Today I talked to Prashasti as part of our Ambassador Summer Research Series. Prashasti is working as a Cancer Disparities Intern at the Program in Health Disparities Research in the University of Minnesota Medical School, Twin Cities. As an intern, she is assessing the role of religiosity and community support in shisha/hookah cessation among East-Africans in Twin Cities. Hookah use is a rising public health issue, especially in the East-African community. Since the tobacco smoke is passed through a water basin, many people consider it to be safer than regular cigarettes and other tobacco products. However, research suggests that smoking tobacco through Waterpipes is as dangerous as cigarettes, and it is this sort of awareness that Prashasti with her mentor is seeking to bring to minority communities around Minneapolis and Saint Paul.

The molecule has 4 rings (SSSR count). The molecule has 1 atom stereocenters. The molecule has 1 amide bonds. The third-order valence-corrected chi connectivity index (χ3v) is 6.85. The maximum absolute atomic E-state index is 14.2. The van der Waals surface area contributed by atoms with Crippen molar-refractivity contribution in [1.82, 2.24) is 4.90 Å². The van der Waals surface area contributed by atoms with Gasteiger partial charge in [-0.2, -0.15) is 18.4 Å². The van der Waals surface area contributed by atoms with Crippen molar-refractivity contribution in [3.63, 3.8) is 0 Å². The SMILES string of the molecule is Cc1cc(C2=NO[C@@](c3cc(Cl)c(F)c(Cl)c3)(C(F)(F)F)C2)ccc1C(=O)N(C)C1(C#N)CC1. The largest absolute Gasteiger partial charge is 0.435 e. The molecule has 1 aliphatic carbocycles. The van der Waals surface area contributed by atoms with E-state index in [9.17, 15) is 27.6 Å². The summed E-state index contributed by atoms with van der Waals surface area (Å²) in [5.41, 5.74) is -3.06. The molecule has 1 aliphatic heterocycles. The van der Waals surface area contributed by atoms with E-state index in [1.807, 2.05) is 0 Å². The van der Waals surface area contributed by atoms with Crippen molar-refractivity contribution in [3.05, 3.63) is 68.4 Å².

Prashasti’s work consists of analyzing data and designing future interventions that use religion as a health promotion tool in the Somali and Oromo communities. Such interventions would not only help address the knowledge, attitudes and beliefs associated with Waterpipes in these communities, but also decrease the risk of developing cancer through primary and secondhand smoke exposure. As part of the internship, Prashasti is also shadowing a physician at Bethesda Clinic to learn more about the problems experienced by immigrant and refugee population.
Her internship is 8 weeks long, and at the end she and her colleagues will present their research and results in a professional poster presentation at McNamara Alumni Center. We look forward to seeing that!